Jean Shepherd and Me

by John Delach

Jean Shepherd was a great story teller. My favorite, told on a hot and humid night, still resonates:

 

Picture if you will, a sedan heading north on the New Jersey Turnpike between Exits 12 and 13. The boy is driving as his girl snuggles up against him. He has one hand on the steering wheel the other wrapped around her. The windows are open to catch the breeze inadvertently allowing an odd and unpleasant odor to penetrate the interior of the car. Neither one of them say a word, but he thinks it’s her and she thinks it’s him.

 

(Esso had a large refinery and chemical plant between those exits and Shepherd used his vocal talents and the listeners imaginations to bring to life the odors that permeate that stretch of the turnpike, odors that anyone of us who drove that road surely remember.)

 

Another time, seemingly out of the blue, he remarked:

 

Think of the wildest, most unorthodox and simply crazy or weird type of behavior you can think of. Guess what, no matter how bizarre it is, there is a group out there who are dedicated to it. They’re not only dedicated, they’re organized, and you can bet they have a newsletter.

 

Addicted to Shep, I listened to his radio show live on WOR, 710 AM, without fail. Not yet married, I still at lived with my mother in my boyhood home, 1821 Himrod Street.

 

Like many a teenage boy, I secretly listened to late-night radio. Transistor radios equipped with an earphone were our pathway to a personal freedom, a place our parents didn’t go. I found Shep accidentally. Shep’s 45-minute show, that started at 10:15 PM, proceeded Long John Nebel’s open-ended science fiction, science-fantasy, science-weirdos show. Unlike Shep, Long John had guests and callers. One night his guest was a self-described time-traveler who explained in detail that there were three portals in New York City where one could go backward or forward in time. I recall him explaining that one was in an apartment house. To access the portal, you rode the elevator to the basement, then pressed “B” three times to enter the portal. Long John rightly asked him, “Which portal do you use?”

 

“None of them,” he replied. “I Astro-project myself to where I want to go.”

 

That’s when I developed my doubts about Long John, but by then I was hooked on Shep. I became addicted to his radio show. He became my refuge from teenage confusion. Shep understood the torture of being a teenager: “Life is a shit sandwich and every day you take another bite.”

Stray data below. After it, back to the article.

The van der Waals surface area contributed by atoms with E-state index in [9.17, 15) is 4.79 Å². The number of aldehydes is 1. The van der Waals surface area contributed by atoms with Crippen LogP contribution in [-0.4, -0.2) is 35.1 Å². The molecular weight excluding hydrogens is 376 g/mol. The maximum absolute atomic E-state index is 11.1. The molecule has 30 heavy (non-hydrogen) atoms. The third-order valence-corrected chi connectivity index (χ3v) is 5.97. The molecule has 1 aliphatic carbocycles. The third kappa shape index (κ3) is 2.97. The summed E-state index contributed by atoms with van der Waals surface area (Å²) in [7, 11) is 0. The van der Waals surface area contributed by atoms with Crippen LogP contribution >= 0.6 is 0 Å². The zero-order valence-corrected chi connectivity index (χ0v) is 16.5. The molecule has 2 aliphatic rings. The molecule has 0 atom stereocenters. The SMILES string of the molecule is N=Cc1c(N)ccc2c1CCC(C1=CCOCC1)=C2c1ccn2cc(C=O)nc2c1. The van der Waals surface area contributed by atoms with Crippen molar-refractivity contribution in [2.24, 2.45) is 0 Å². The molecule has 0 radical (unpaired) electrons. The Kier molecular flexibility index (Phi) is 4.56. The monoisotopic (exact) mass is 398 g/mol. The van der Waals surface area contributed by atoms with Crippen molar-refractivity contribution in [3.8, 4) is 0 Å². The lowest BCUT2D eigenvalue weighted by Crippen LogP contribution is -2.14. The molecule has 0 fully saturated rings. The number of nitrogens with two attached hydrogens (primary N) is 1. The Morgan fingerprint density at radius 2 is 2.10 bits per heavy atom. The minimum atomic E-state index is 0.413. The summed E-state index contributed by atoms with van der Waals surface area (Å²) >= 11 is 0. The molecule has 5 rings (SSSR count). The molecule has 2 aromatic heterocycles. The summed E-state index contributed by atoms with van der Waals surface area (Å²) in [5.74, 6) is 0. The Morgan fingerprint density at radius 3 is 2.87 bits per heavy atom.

He had a sadness about him and his stories usually included an element of failure or of unfulfilled expectations. Sort of like Peggy Lee’s: “Is that all there is?”

 

Or as Shep put it. Suppose St. Peter isn’t a nice guy and likes to make people sweat? Makes them want to believe they could have done more. Especially, when a great person makes it to the Pearly Gates. He reminds them of all their failures and puts them down by telling them: “You could have done more but you were asleep at the switch.”

 

I did see him in person one night in the Limelight Club in the West Village where he did a live show. Somehow, I convinced Mary Ann to accompany me to this performance. That night, he chose to speak about his World War II experiences a state-side assignment at a radar facility. His story emphasized the monotony of being assigned to a radar station in some God-forsaken rural area. We had nothing to do day and night except to listen to the radar as it swept the horizon left to right and right to left constantly buzzing while it looked for Hitler.

 

Shep visualized this by crouching down on the stage as he spoke putting both hands up on either side of his head, palms open going back and forth sweeping the room.

 

These memories came flooding back when my cousin, Bill sent me a piece from The Wall Street Journal about Shep. Written by Thomas Lipscomb, who was his editor and a willing or unwilling confidant in the 1970s, Lipscomb recounts how, A Christmas Story, became a national Christmas tradition if not an obsession. Lipscomb was Shep’s editor for his anthology of his radio broadcasts that were published under the title, “In God We Trust, All Others Pay Cash.” (I bought and savored this book, but with heavy heart, I admit, my copy is long lost.)

 

Lipscomb noted that Shep’s agent, Leigh Brown, tried to convince him to take a few of the stories from the book like Ralphie’s obsession with the Red Ryder bb-gun, Flick being triple-dared to stick his tongue to the flagpole and his old man and the flat tire, and use them to make a screen play. After a long and arduous fight, Shep conceded and A Christmas Story was made.

 

Still, Shep would have been reduced to a footnote except that when he agreed to be the voice of Ralphie, he perpetuated his persona in the American culture for as long as we celebrate Christmas in the land of US.

 

The movie allowed Shep and Leigh to earn enough money to retire to Sanibel Island. I will not suggest that it made him happy but at least he could be blue in paradise while looking for Hitler. He died in 1999. RIP Jean Shepherd.

 

You can easily listen to some of his broadcasts on the internet by typing, “Jean Shepherd Radio”. Just don’t blame me if you become addicted. I know I have, again, after all these years.